Will Smith is still out there; he had so-so results for the Braves and Astros in 2022. Zach Britton is a prominent name, but he’s also a prominent risk, having been greatly limited by injuries over the last two seasons. Brad Hand is another semi-famous lefty, but his 2.80 ERA for the Phillies was deceiving in 2022. Hand’s performance had numerous warning signs last season including a substantial drop in strikeout rate (to 19%) and a glaring increase in walk rate (to 11%.) And Jose Alvarez had elbow surgery this offseason, so you can scratch him from the list.
Chafin is the most appealing candidate among the available free-agent lefties. He suppresses right-handed batters, and that gives him added value.
Over the last two seasons Chafin has turned in a sterling 2.29 ERA and 3.05 FIP 126 innings of work for the Cubs, A’s and Tigers. (The Cubs traded Chafin to Oakland at the 2021 deadline, and he signed a free-agent deal with Detroit before 2022.)
Chafin’s sinker-slider mix is potent, and the slider is loaded with swing–and-miss nastiness. In 2021 Chafin had a 54.6 percent whiff rate on the slider, and ratcheted that up to 60.4% in 2022.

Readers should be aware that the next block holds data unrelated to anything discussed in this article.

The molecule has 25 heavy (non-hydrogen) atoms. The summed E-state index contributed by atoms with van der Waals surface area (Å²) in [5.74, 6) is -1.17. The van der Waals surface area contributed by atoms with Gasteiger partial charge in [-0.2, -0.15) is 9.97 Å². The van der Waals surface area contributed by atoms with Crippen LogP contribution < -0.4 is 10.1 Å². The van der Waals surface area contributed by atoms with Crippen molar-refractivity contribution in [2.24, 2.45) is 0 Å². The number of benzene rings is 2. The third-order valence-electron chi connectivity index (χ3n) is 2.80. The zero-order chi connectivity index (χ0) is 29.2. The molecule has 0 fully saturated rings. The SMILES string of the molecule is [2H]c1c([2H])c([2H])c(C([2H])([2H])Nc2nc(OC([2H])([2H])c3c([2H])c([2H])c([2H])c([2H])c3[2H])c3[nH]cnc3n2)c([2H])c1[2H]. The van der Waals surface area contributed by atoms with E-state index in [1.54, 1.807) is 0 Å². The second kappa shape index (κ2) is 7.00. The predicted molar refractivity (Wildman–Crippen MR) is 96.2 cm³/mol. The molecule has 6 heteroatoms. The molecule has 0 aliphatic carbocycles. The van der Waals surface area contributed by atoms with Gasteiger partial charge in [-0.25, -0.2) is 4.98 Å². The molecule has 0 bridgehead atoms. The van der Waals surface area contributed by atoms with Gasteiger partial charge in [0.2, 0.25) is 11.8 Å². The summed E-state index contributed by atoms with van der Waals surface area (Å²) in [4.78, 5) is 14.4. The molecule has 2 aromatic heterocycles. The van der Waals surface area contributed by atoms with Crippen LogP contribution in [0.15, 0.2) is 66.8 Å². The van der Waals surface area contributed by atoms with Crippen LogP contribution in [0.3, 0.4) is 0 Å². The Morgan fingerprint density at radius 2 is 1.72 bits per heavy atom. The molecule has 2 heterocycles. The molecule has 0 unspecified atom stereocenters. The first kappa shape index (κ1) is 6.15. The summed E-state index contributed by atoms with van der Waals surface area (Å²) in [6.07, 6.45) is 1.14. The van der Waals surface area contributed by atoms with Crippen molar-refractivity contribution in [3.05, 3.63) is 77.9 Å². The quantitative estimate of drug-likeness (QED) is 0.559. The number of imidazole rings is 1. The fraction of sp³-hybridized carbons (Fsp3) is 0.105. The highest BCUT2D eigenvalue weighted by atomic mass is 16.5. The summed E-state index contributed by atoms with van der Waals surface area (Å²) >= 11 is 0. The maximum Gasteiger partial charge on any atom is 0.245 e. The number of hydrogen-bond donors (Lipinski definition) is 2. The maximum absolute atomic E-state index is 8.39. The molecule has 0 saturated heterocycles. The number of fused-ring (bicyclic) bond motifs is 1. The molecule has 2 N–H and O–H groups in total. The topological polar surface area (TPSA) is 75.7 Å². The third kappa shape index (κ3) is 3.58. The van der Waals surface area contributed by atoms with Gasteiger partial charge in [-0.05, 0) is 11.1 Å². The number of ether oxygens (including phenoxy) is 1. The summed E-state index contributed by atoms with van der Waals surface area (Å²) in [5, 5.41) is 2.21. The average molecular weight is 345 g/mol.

Here’s the beautiful thing about this shaggy reliever: his slider punishes hitters from both sides of the plate. Let’s a quick look at his last two seasons and the effectiveness of Chafin’s slider:
* Against LH batters: .062 average, .154 slug, and a 54 percent strikeout rate in the 65 at-bats that ended with a slider.
* Against RH batters: .105 average, .186 slug, and a 62% strikeout rate on at-bats that ended with the slider.
Over the past two seasons Chafin has limited RH batters to a .204 average, .257 OBP and .310 slug with a 27% strikeout rate and low walk rate. This is simply outstanding, and his ownership of RH batters puts this 32-year-old lefty above the others that are still looking for a new home.
Chafin opted out of a $6.5 million guaranteed salary with Detroit for 2023 and obviously expected to cash in. It hasn’t happened, and we don’t know exactly what he’s seeking in a new deal. But no teams have signed him, and it isn’t because of concerns over his pitching health or effectiveness.